1 CREATION OF A PRODUCT
1.1 1.2 1.3 1.4 T h e idea o f f o r m Life o f the product 3 6 7 7

Properties o f t h e p r o d u c t

T h e step-by-step creation o f t h e p r o d u c t

1. Creation of a Product
1.1 The idea of f o r m
A v e r y great p a r t o f o u r w o r l d consists o f o b j e c t s w h i c h have o n e f u n d a m e n t a l p r o p e r t y , f o r m : i.e. a shape, a c e r t a i n a r r a n g e m e n t o f parts a n d an o v e r a l l s t r u c t u r e . F o r m m a y arise as f o l l o w s ( F i g u r e 1 ) : 1. A n uncontrolled process, where the form depends solely on the conditions o f the enthe handwheel) valve seat). T h e valve seat is a n n u l a r because o n e m u s t be able t o face i t o f f w i t h a m i l l i n g c u t t e r t o m a k e i t f i t t i g h t l y against t h e gasket. T h e i n n e r c a v i t y o f t h e valve is shaped t o f a c i l i t a t e flow. The outer form of the valve consists o f two intersecting cylinders. T h e c y l i n d e r f o r m is d e t e r m i n e d b y t h e f r o m w h i c h t h e valve h o u s i n g is cast. e.g. living S i m i l a r c o m m e n t s t o t h e above can be m a d e o n t h e c u p a n d saucer s h o w n in F i g u r e 3 : T h e c u p a n d saucer have r o t a t i o n a l either symmetry, potter's have because t h e y are t h r o w n o n t h e cups and saucers mould i n t o one of translation (of the

v i r o n m e n t , e.g. p e b b l e s , m o u n t a i n ranges. 2. A process c o n t r o l l e d b y p h y s i c a l a n d c h e m i c a l laws as w e l l as t h e c o n d i t i o n s o f t h e e n v i r o n m e n t , e.g. ice c r y s t a l s , m i c a . 3. A process c o n t r o l l e d of the b y genes a n d t h e c o n ditions environment,

organisms. 4 . A process c o n t r o l l e d b y t h e wishes o f m e n o r animals and the c o n d i t i o n s o f the e n v i r o n m e n t , e.g. m a n u f a c t u r e d b i r d s ' nests. Now dominate that our manufactured everyday products increasingly where p r o d u c t s , a beaver's d a m ,

w h e e l o r , (if t h e y w e r e m a d e in a m o u l d ) s i m p l y because traditionally world indeed rotational symmetry. T h e c u p is c y l i n d r i c a l because a c e r t a i n appearance was d e s i r e d . T h e c u p is s m a l l e r in d i a m e t e r at t h e base p a r t l y because i t is t h e n s t a c k a b l e a n d p a r t l y f o r reasons o f appearance. T h e n o t c h in t h e base o f t h e c u p lets t h e w a t e r drain away if i t is w a s h e d ( u p s i d e d o w n ) i n a part washing up machine.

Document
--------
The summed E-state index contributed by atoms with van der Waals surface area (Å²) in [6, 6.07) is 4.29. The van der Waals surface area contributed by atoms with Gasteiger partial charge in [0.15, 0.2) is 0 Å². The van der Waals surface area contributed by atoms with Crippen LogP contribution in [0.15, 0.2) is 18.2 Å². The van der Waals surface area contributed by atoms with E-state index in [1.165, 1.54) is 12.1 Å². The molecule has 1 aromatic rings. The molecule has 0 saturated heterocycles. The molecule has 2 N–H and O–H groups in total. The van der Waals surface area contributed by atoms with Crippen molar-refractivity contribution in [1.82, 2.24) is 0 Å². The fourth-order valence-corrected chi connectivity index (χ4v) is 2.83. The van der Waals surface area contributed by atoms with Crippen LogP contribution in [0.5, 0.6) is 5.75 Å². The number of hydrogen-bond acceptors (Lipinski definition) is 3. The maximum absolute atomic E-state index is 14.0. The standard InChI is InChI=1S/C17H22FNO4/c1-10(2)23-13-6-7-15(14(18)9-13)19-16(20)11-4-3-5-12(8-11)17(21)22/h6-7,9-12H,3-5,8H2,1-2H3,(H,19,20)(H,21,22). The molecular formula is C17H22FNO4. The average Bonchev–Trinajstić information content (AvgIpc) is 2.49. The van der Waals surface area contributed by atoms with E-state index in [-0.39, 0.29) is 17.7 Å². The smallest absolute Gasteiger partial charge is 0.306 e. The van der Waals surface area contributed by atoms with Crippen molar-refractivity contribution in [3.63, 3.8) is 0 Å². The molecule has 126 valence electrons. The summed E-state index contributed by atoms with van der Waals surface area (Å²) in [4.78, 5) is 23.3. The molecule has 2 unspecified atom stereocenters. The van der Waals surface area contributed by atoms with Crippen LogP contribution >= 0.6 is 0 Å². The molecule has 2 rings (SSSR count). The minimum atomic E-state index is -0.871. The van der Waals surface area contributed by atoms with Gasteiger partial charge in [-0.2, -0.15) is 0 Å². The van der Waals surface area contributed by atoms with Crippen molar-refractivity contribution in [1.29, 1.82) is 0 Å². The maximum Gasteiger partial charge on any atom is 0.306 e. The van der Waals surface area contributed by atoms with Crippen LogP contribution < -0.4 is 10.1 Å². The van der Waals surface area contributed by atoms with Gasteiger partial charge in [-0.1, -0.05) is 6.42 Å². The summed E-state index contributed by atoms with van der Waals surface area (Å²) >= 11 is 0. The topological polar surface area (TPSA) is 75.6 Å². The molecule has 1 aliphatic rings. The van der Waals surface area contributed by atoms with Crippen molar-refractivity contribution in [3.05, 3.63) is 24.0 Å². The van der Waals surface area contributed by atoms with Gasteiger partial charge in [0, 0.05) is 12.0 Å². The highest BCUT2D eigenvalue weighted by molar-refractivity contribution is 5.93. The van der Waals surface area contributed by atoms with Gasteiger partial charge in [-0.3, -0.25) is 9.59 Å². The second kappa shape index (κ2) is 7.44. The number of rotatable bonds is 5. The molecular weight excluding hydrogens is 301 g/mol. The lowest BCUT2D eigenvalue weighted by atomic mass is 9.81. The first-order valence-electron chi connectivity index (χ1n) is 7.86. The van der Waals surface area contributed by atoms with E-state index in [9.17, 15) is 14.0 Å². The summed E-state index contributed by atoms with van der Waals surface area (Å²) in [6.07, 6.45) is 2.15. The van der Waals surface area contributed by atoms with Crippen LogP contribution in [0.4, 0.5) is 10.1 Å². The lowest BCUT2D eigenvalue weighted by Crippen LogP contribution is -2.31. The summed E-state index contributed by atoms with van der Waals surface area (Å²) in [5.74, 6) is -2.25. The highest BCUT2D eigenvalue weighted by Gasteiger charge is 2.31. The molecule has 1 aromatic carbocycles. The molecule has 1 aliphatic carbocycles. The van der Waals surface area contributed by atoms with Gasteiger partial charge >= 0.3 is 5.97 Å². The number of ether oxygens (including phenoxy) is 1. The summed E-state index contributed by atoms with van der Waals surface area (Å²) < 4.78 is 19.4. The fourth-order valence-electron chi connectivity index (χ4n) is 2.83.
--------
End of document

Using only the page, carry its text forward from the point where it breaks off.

whole environments

are m a n - m a d e

w e need t o

analyse m o r e c l o s e l y t h e processes b y w h i c h f o r m is d e t e r m i n e d , so t h a t w e m a y design o u r e n v i r o n m e n t as m u c h t o o u r l i k i n g as p o s s i b l e . As a f i r s t a t t e m p t at t h i s analysis let us e x a m i n e t h e valve in F i g u r e 2 . T h e design o f t h e valve a n d t h e parts f r o m w h i c h it is assembled is as f o l l o w s :

T h e t w o c o n n e c t i n g pieces are h e x a g o n a l because o n e m u s t be able t o assemble t h e valve w i t h an a d j u s t a b l e spanner. T h e r o t a t i n g n u t u n d e r t h e h a n d w e e l is also h e x agonal so t h a t it can be t i g h t e n e d w i t h a s p a n n e r . T h e h a n d w h e e l is r o u n d because t h e h a n d m u s t be able t o grasp it f i r m l y in all p o s i t i o n s . T h e s p i n d l e is t h r e a d e d because o f its f u n c t i o n , w h i c h is t o t r a n s f o r m t h e r o t a r y m o v e m e n t ( o f

T h e shape o f is b e i n g u s e d .

t h e h a n d l e ensures t h a t t h e

w h i c h is h e l d does n o t get t o o h o t w h e n t h e c u p T h e edge o f t h e saucer is t u r n e d u p because it m u s t be able t o h o l d l i q u i d s p i l t f r o m t h e c u p .

Even if these t w o e x a m p l e s are a l i t t l e s i m p l i f i e d t h e y s t i l l s h o w c l e a r l y t h a t t h e design o f a p r o d u c t a n d its e l e m e n t s d e p e n d s o n m a n y d i f f e r e n t f a c t o r s .

Figure

Form

can arise in four

ways

Creation

of a Product

Figure

The form of the valve is determined number of factors

by a large

e.g. ling,

m a n u f a c t u r i n g process, f u n c t i o n , ease o f h a n d appearance who and economics. Another However very many the

A n understanding of the factors w h i c h influence t h e design m u s t be b u i l t on a knowledge of the v a r i o u s stages i n t h e l i f e o f t h e p r o d u c t . In t h e f o l l o w i n g pages, t h e r e f o r e , w e w i l l e x a m i n e a m o d e l o f t h e life o f a p r o d u c t f r o m i n c e p t i o n t o d e s t r u c t i o n , as w e l l as a m o r e d e t a i l e d m o d e l o f t h e w a y in w h i c h a p r o d u c t comes into being.

i m p o r t a n t f a c t o r , w h i c h w e m u s t n o t f o r g e t , is t h e person designs the product. r e q u i r e m e n t s t h e r e are in t h e s p e c i f i c a t i o n o f t o express his ideas a n d personal j u d g e m e n t .

d e s i g n , t h e r e w i l l a l w a y s be r o o m f o r t h e designer

Figure 3

Many factors determine

the form of a cup

(R0rstrand)

Creation

of a Produc t p r o d u c t is c o m p l e t e l y s p e c i f i e d . F o r p r o d u c t s w h i c h are t o be p r o d u c e d i n great n u m b e r s , t h e design a n d choice o f p r o d u c t i o n m e t h o d f o l l o w next, b u t f o r t h e sake o f c l a r i t y t h i s phase has been l e f t o u t i n Figure 4 . N e x t comes t h e p r o d u c t manufacturing process, a f t e r w h i c h t h e p r o d u c t is sold t o t h e dealer, is used i t p e r f o r m s a process f r o m w h o m i t is resold t o t h e c o n s u m e r . O n l y n o w can t h e p r o d u c t f u n c t i o n a c c o r d i n g t o its i n t e n d e d p u r p o s e . T h e l i f e o f t h e p r o d u c t ends w i t h d e s t r u c t i o n . T h i s process can be a c t i v e , w h e r e t h e p r o d u c t may paper d i v i d e d be c r u s h e d , t a k e n a p a r t o f m e l t e d d o w n , o r passive, w h e r e i t rusts, c r u m b l e s o r d e c o m p o s e s , e t c .